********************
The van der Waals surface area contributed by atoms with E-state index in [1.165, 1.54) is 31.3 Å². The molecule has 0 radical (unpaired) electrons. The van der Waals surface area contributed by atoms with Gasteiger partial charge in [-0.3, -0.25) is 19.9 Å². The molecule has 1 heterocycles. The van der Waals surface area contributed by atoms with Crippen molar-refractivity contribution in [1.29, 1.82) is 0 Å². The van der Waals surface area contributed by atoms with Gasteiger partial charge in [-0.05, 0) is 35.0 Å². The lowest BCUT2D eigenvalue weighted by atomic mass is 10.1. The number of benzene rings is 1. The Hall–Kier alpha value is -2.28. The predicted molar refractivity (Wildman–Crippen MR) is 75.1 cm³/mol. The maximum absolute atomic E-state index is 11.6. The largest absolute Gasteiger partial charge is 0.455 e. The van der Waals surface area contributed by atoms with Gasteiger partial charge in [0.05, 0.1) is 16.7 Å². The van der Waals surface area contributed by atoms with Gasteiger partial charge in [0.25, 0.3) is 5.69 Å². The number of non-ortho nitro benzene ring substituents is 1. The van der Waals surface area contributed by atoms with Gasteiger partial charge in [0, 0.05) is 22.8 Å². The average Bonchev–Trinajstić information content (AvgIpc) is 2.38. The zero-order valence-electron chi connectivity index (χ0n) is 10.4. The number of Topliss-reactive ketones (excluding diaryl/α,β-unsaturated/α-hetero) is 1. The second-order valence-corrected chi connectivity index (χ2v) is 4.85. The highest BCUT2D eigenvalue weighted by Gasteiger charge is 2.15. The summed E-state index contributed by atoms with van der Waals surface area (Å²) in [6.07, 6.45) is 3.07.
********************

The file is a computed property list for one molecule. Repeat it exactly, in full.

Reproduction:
The van der Waals surface area contributed by atoms with E-state index in [1.165, 1.54) is 31.3 Å². The molecule has 0 radical (unpaired) electrons. The van der Waals surface area contributed by atoms with Gasteiger partial charge in [-0.3, -0.25) is 19.9 Å². The molecule has 1 heterocycles. The van der Waals surface area contributed by atoms with Crippen molar-refractivity contribution in [1.29, 1.82) is 0 Å². The van der Waals surface area contributed by atoms with Gasteiger partial charge in [-0.05, 0) is 35.0 Å². The lowest BCUT2D eigenvalue weighted by atomic mass is 10.1. The number of benzene rings is 1. The Hall–Kier alpha value is -2.28. The predicted molar refractivity (Wildman–Crippen MR) is 75.1 cm³/mol. The maximum absolute atomic E-state index is 11.6. The largest absolute Gasteiger partial charge is 0.455 e. The van der Waals surface area contributed by atoms with Gasteiger partial charge in [0.05, 0.1) is 16.7 Å². The van der Waals surface area contributed by atoms with Gasteiger partial charge in [0.25, 0.3) is 5.69 Å². The number of non-ortho nitro benzene ring substituents is 1. The van der Waals surface area contributed by atoms with Gasteiger partial charge in [0, 0.05) is 22.8 Å². The average Bonchev–Trinajstić information content (AvgIpc) is 2.38. The zero-order valence-electron chi connectivity index (χ0n) is 10.4. The number of Topliss-reactive ketones (excluding diaryl/α,β-unsaturated/α-hetero) is 1. The second-order valence-corrected chi connectivity index (χ2v) is 4.85. The highest BCUT2D eigenvalue weighted by Gasteiger charge is 2.15. The summed E-state index contributed by atoms with van der Waals surface area (Å²) in [6.07, 6.45) is 3.07.